￼To promote the Sri Lanka Education sector EDB and Australia High Commission share ideas
To promote Sri Lanka’s education sector amid international students, a talk was held between the senior representatives of the Sri Lanka Export Development Board (EDB) and the Australian Commission in Sri Lanka on the 2nd of March to share strategies and ideas.
At the meeting, EDB Chairman Suresh D. De Mel showed that the government had taken many initiatives to advance the Sri Lankan education system globally with the perspective of attracting foreign students to study in Sri Lanka and that plans were in motion to place Sri Lanka as an education hub.
EDB Director-Export Services, Ms. Indumini Kodikara stated that several webinars were held to create awareness about the chances available in Sri Lanka for foreign students who want to follow studies in higher education services not just in Accounting, Management, ICT, and Marketing but also in healthcare training programs like Nursing, Wellness, Biomedical Science, Physiotherapy, and Buddist Education services, together with the Sri Lankan missions in Australia, the Maldives, Myanmar, Nepal, Bangladesh, Pakistan, South Korea, the UAE, Vietnam, and China.
Conveying his views, EDB Education Advisory Committee Chairman-Captain Ajith Pieris noticed that the government wants to bring foreign universities into the country to produce opportunities for higher studies not just for Sri Lankan students but for students from other nations like Pakistan, the Maldives, and Bangladesh. He said that talks had commenced with the Department of Immigration and Emigration to simplify visa processes to ease the arrival of foreign students to Sri Lanka.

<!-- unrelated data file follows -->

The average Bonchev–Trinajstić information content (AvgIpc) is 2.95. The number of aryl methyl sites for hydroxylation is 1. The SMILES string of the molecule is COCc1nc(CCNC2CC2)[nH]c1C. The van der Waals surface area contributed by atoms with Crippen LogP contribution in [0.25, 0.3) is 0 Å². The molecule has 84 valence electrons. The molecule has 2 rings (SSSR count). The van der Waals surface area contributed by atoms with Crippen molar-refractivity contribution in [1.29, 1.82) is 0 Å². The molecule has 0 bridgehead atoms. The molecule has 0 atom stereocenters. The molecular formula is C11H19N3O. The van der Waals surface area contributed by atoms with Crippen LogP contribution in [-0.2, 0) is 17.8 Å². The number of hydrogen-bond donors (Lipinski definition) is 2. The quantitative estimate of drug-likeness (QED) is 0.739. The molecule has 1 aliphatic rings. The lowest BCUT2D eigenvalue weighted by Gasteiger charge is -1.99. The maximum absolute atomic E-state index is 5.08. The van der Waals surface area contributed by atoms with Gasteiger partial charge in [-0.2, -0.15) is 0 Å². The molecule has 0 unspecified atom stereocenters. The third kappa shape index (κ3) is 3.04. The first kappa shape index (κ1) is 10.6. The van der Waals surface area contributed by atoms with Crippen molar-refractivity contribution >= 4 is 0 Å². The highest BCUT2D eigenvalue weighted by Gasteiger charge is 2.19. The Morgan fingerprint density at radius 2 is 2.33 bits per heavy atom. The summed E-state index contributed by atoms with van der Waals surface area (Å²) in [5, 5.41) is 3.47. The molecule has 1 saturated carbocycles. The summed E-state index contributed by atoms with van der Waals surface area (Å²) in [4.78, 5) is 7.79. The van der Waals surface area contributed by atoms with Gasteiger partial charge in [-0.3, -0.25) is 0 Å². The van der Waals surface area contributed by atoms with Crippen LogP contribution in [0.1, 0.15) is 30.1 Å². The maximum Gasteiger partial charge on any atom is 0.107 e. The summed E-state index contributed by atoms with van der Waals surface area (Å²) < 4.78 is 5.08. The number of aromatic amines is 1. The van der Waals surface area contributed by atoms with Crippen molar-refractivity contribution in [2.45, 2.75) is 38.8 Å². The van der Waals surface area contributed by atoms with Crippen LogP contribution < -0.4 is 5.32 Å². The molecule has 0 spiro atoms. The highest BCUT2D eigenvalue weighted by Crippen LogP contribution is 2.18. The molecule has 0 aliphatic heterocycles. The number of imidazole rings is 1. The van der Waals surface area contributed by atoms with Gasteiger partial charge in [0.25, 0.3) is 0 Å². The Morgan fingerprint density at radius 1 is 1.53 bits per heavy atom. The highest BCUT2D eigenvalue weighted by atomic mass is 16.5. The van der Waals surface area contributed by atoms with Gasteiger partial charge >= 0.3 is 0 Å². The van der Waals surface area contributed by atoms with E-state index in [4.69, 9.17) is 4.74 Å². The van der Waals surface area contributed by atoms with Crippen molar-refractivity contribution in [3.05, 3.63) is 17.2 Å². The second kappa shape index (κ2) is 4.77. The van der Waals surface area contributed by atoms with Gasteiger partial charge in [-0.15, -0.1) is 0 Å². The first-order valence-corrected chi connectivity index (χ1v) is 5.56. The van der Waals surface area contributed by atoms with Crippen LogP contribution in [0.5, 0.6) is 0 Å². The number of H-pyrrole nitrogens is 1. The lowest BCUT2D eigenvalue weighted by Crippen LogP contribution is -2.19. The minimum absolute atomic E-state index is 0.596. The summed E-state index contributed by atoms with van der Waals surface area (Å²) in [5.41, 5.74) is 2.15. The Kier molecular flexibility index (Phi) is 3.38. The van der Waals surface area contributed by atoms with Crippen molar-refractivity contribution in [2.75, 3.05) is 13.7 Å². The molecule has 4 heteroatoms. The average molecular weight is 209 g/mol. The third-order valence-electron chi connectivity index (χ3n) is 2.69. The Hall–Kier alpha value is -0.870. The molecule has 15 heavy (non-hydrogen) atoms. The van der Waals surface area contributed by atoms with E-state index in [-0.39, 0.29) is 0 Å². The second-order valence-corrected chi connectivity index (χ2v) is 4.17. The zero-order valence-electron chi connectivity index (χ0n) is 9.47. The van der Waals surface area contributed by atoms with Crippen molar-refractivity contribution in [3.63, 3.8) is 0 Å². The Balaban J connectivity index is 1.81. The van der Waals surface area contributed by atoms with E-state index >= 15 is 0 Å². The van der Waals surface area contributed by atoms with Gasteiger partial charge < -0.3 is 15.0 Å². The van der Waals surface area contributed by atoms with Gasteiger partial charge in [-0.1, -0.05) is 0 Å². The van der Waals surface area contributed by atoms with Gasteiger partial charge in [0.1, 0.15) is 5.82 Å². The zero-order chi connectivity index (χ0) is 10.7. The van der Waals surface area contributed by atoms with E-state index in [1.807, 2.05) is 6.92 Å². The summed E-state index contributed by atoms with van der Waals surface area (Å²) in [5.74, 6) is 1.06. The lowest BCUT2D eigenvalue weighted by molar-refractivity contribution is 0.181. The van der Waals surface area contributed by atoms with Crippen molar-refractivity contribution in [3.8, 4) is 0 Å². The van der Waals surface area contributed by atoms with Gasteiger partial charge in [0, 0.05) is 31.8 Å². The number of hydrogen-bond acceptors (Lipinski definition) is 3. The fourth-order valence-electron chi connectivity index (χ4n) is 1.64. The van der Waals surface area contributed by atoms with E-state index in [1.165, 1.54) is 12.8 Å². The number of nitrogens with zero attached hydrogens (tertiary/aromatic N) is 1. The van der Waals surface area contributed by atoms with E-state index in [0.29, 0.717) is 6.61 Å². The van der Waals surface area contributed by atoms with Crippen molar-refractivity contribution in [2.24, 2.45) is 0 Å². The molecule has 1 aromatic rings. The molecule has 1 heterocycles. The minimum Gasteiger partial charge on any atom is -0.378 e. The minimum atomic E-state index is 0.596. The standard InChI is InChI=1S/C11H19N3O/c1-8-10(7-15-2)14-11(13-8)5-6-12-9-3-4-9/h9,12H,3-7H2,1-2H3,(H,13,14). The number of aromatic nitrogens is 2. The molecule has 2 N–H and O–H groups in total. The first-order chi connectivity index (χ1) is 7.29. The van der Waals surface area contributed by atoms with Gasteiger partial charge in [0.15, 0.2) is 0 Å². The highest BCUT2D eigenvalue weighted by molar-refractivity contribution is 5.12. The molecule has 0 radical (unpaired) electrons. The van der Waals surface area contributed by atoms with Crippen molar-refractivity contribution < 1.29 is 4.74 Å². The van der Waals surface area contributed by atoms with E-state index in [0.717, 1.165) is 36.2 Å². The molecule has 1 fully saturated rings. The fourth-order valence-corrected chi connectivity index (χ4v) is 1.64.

Participating in the talks, the High Commissioner of Australia to Sri Lanka, His Excellency David Holly divulged beneficial insights on growing education as an export-driven field. The High Commissioner said, “Because of the COVID-19 experience, Australia has acknowledged the significance of having transnational education centers due to the interruptions to higher-education pursuits. Through partnerships and independent deals, Australian education institutes have put almost US $200 million into Sri Lanka.
He emphasized the significance of having the correct regulatory environment and visa policy to grow higher education as a foreign exchange-earning sector, illustrating the Australian experience. The High Commissioner also highlighted the importance of averting exploitation of students by unethical parties through a constant audit and grading system much like the CRICOS code of Australia.
Ms. Amanda Jewell, Deputy High Commissioner of Australia to Sri Lanka, Kanishka Padidilian, Education Director of the Australian Trade and Investment Commission, Dr. Kithsiri Edirisinghe, Co-Founder, International Institute of Health Sciences (IIHS), and officials of the EDB Export Services division also participated in the talks.